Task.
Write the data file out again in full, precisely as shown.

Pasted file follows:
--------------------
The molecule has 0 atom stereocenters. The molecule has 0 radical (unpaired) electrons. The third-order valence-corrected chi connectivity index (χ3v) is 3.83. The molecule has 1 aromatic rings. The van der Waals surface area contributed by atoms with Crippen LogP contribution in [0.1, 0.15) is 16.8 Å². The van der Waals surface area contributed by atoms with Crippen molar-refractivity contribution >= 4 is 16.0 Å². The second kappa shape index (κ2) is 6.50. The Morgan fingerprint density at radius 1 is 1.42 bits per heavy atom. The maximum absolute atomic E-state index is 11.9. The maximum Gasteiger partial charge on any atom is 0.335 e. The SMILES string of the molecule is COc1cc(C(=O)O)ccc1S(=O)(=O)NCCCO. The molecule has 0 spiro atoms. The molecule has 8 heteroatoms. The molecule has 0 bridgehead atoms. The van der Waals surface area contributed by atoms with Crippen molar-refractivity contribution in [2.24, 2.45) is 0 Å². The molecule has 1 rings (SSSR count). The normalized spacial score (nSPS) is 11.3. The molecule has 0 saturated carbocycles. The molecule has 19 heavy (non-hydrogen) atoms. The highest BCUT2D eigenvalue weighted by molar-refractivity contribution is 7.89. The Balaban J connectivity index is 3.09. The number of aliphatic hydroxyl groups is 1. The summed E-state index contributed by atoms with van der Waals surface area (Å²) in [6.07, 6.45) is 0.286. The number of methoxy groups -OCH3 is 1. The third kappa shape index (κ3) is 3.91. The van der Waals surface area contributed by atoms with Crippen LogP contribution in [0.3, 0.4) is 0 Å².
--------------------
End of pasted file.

The molecule has 0 atom stereocenters. The molecule has 0 radical (unpaired) electrons. The third-order valence-corrected chi connectivity index (χ3v) is 3.83. The molecule has 1 aromatic rings. The van der Waals surface area contributed by atoms with Crippen LogP contribution in [0.1, 0.15) is 16.8 Å². The van der Waals surface area contributed by atoms with Crippen molar-refractivity contribution >= 4 is 16.0 Å². The second kappa shape index (κ2) is 6.50. The Morgan fingerprint density at radius 1 is 1.42 bits per heavy atom. The maximum absolute atomic E-state index is 11.9. The maximum Gasteiger partial charge on any atom is 0.335 e. The SMILES string of the molecule is COc1cc(C(=O)O)ccc1S(=O)(=O)NCCCO. The molecule has 0 spiro atoms. The molecule has 8 heteroatoms. The molecule has 0 bridgehead atoms. The van der Waals surface area contributed by atoms with Crippen molar-refractivity contribution in [2.24, 2.45) is 0 Å². The molecule has 1 rings (SSSR count). The normalized spacial score (nSPS) is 11.3. The molecule has 0 saturated carbocycles. The molecule has 19 heavy (non-hydrogen) atoms. The highest BCUT2D eigenvalue weighted by molar-refractivity contribution is 7.89. The Balaban J connectivity index is 3.09. The number of aliphatic hydroxyl groups is 1. The summed E-state index contributed by atoms with van der Waals surface area (Å²) in [6.07, 6.45) is 0.286. The number of methoxy groups -OCH3 is 1. The third kappa shape index (κ3) is 3.91. The van der Waals surface area contributed by atoms with Crippen LogP contribution in [0.3, 0.4) is 0 Å².